February 27, 2019

Honoring Rebecca Lee Crumpler, The First Black Female Doctor, During Black History Month

By Bellwether

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“Surely if women ask no questions of the doctors, no answers will be given.” When Rebecca Lee Crumpler wrote this sentence in her book in 1883, most doctors were male, and few were men of color. Crumpler was the first female African-American doctor, earning her M.D. degree in 1864 from the New England Female Medical College (NEFMC).
Cover of A Book of Medical Discourses by Rebecca Lee Crumpler
Hers was an era when women often didn’t speak if not addressed directly. And while a lot has changed, the idea of self-advocacy in medical care and medical education seems as important today as it did then: look no further than the way Serena Williams had to fight to get the care she needed when faced with life-threatening complications post-delivery.
For these reasons and more, it’s a shame that few know the name Rebecca Crumpler while Elizabeth Blackwell, the first female doctor in the United States, graduating in 1849, is well known in the history of medicine. Racism and sexism constitute a one-two blow to black women in medicine and in medical education settings.
Like many medical professionals, Crumpler recognized her interest in caring for others early on. Born in Delaware in 1831, she was raised by an aunt in Pennsylvania who spent much of her time caring for ill friends and neighbors. As an adult, Crumpler moved to Massachusetts and spent eight years working alongside doctors who wrote letters “commending her to the New England Female Medical College.” While she records this matter-of-factly in her book, one can imagine this was no small accomplishment. To receive the endorsement of white, male doctors in the nineteenth century hints at the dedication and quality of care she exhibited.
Medical school was not a requirement for doctors in the 1860s. At that time few states licensed physicians, and many entered the profession by apprenticeship with an established practitioner. But many medical schools already existed, providing a more formalized program for interested candidates. Crumpler was compelled to attend medical school to learn the most current practices in medicine and become a better caregiver.
In 1864, Crumpler took her final oral exams at NEFMC alongside two white women. A biography of Crumpler notes that the board found “deficiencies” in her education, noting her “slow progress.” The faculty noted “some of us have hesitated very seriously in recommending her.” The record suggests the strength of her earlier recommendations, and the prominence of those male physicians, may have led to her approval. It was certainly not the first occasion, nor would it be the last, that a faculty of men doubted the ability of a woman to succeed in their profession.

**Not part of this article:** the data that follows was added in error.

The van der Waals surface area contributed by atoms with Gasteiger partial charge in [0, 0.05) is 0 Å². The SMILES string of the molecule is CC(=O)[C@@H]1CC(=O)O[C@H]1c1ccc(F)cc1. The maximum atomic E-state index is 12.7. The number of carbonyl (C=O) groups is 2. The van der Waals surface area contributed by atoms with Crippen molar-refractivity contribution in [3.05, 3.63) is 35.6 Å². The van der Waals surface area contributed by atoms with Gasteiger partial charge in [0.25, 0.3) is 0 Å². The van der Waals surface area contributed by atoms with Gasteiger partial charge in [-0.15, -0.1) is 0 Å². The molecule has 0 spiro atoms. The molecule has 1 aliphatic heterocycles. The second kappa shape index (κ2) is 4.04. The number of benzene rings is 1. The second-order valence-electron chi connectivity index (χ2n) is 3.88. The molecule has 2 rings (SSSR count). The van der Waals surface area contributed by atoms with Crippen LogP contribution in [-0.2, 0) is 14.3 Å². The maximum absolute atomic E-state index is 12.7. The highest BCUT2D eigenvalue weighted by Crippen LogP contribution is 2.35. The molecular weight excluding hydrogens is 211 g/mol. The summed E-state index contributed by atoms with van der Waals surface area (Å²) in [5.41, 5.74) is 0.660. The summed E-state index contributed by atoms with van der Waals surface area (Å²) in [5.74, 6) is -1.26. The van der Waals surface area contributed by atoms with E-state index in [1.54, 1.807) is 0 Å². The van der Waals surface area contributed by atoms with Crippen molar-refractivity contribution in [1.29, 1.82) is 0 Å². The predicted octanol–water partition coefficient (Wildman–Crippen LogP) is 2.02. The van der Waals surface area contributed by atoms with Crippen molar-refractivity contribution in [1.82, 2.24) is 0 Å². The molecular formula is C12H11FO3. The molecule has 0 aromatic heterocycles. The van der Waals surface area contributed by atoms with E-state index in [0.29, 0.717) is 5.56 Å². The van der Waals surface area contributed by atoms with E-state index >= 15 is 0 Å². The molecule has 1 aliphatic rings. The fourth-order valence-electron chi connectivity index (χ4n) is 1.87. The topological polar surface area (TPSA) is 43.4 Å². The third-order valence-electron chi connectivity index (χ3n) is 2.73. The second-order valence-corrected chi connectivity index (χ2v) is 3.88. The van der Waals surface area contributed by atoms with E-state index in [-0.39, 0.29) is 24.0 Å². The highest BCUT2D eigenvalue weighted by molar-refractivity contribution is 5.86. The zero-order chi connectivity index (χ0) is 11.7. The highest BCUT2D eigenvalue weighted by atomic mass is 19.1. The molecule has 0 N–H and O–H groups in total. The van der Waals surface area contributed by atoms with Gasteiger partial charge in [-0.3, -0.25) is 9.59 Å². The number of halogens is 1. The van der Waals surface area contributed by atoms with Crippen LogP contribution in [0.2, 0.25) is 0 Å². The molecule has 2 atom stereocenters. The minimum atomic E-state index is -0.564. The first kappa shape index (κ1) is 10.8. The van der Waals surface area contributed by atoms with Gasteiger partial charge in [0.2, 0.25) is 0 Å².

In 1865, Crumpler moved to Richmond, Virginia. As a Christian woman, she saw it as both a religious and professional opportunity. Richmond was “the proper field for real missionary work,” where she might learn more about “the diseases of women and children.” Working through the Freedmen’s Bureau, she wrote of serving a large number of indigent and others of different classes, “in a population of over 30,000 colored.” Although Crumpler does not write of it in her book, a later article reported that “men doctors snubbed her, druggists balked at filling her prescriptions, and some people wise cracked that the M.D. behind her name stood for nothing more than ‘Mule Driver.’” It is not surprising that her stay in Richmond would be relatively short.
The early nineteenth century “professionalization” of medicine, based on the German model of medical education, resulted in a restructuring of the United States’ somewhat haphazard system of formal and informal medical training. In the process, it dramatically reduced late eighteenth century increases of women in medicine. This setback was followed by decades of challenges to women entering medicine, including “gender-based quotas at medical schools, discrimination, sexual harassment, and a male-dominated environment.”
Crumpler stressed the importance of quality care, regardless of socioeconomic status, writing: “It is just as important that a doctor should be in attendance before the birth of a poor woman’s child as that he should be present before the birth of the child of wealth.” Were Crumpler writing today, she might alter this statement to include racial differences in medical care. Research has found black women receiving care at hospitals largely serving black patients receive lower quality care than white women receive in hospitals serving primarily white patients. As study after study reveals racial disparity in the quality of care, the importance for equity in access and quality is as important today as in Crumpler’s time.
It would take almost 160 years from the time Crumpler enrolled in medical school before equal numbers of women and men entered medicine. Today, women represent 35 percent of all doctors — but black women still only represent about 2 percent. Not until 2017 did more women than men in the United States enroll in medical school, representing 50.7 percent of matriculants.
Crumpler not only became the first black female physician, she also identified themes that are as applicable today as they were in 1864. Rebecca Lee Crumpler should be honored and remembered for her contributions, her care, and her visionary commitment to better meet the needs of patients, especially vulnerable infants and children. During Black History Month and throughout the year, it is important to honor pioneers like Crumpler and her achievements in a largely white, male profession. While much has changed in medicine and medical education since the mid-nineteenth century, the challenges faced by Crumpler are not very different today.

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